Thursday, April 06, 2006

Favourite Movies #2 The Clock

When soldier Joe Allen gets off the train and enters into the mammoth great hall at the old Pennsylvania Station, the viewer is at once introduced the most important character in the film: wartime New York City. We instantly get a sense of the oppressive hugeness of the terminal, emblematic of the great city itself. This is not a typical New York of 1940s cinema. Here we see people of all races and creeds smashed up against one another- basically, the city in a nutshell.
Joe is on a 2-day leave in the city before heading to an unknown location overseas. It is obviously his first time there and the skyscrapers and hoards of people daunt him. He soon trips up office worker Alice and he lulls her into being his guide, first on a 5th Avenue bus, then to Central Park, then to the Metropolitan Museum. Alice reluctantly follows the whole time, at first wary that he may be a creep but he slowly casts his wholesome spell on the city-wise woman. Their courtship and eventual attempt at getting married are hindered by New York, be it bureaucratic red tape, drunken restaurant patrons or the crowded subway system. Their goal of a marriage ceremony is eventually attained but is best described by a despondent Alice as “ugly.”
Performance wise, the two leads are at the top of their careers. Robert Walker was born to play the wide-eyed country boy, caught up in the frenzy of WWII New York. He only turned in one better performance 6 years later, playing the psychotic Bruno in Hitchcock’s Strangers on a Train.
Garland’s only non-singing role at MGM was a risk the studio took once but was unwilling to do again. She was such profitable musical star it probably seemed ridiculous to keep her in low-budget black and white movies. Our loss: she is completely bewitching as Alice, at once seeming so urbane but her abandon belies her naïve innocence as she falls for Joe. Much like a silent movie star, Garland’s eyes convey more than was in the script. Observe the scene in Battery Park when Joe and Alice first kiss and Alice is held in extreme close-up; Garland’s eyes and eyebrows move so lyrically you’d think she was animated. This is my favourite performance by an actress in any film.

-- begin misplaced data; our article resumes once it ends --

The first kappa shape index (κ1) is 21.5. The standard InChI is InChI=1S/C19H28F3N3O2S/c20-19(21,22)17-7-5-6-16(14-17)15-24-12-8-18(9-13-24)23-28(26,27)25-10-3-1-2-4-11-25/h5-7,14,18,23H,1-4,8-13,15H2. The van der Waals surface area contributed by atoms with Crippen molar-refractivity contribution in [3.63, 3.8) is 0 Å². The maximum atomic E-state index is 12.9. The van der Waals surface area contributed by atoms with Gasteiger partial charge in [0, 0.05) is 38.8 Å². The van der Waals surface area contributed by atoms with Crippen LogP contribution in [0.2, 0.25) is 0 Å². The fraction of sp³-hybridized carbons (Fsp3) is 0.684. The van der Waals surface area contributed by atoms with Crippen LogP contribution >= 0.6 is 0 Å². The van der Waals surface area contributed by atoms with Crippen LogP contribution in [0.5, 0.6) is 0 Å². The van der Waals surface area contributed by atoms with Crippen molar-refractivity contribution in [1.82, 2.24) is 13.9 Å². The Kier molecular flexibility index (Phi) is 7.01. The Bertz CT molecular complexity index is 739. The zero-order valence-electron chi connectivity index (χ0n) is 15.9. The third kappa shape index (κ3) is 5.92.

Director Vincente Minnelli does a helluva job creating the city on the MGM back lot. Despite the constant use of back-projection, you never once believe it was not filmed in NYC. He perfectly infuses the film with urban grit and attitude (represented by many characters, including Alice’s roommate Helen and Al Henry, the eccentric milkman) enabling the viewer to insinuate themselves into the action. The time (or lack therof) motif keeps the momentum going until the final ambiguous, yet uplifting, final shot. Truly an underrated, half-forgotten film that is ripe for rediscovery.
Personal note: I first saw The Clock on May 12, 1990 when I was 13 years old. It was on at 3am early on Saturday morning and my mom allowed me to stay up to tape it just in case the VCR didn’t work. I was up till 5am that morning, the latest I had ever stayed up before. There was something magical about experiencing this film that way and in some ways that feeling has never left.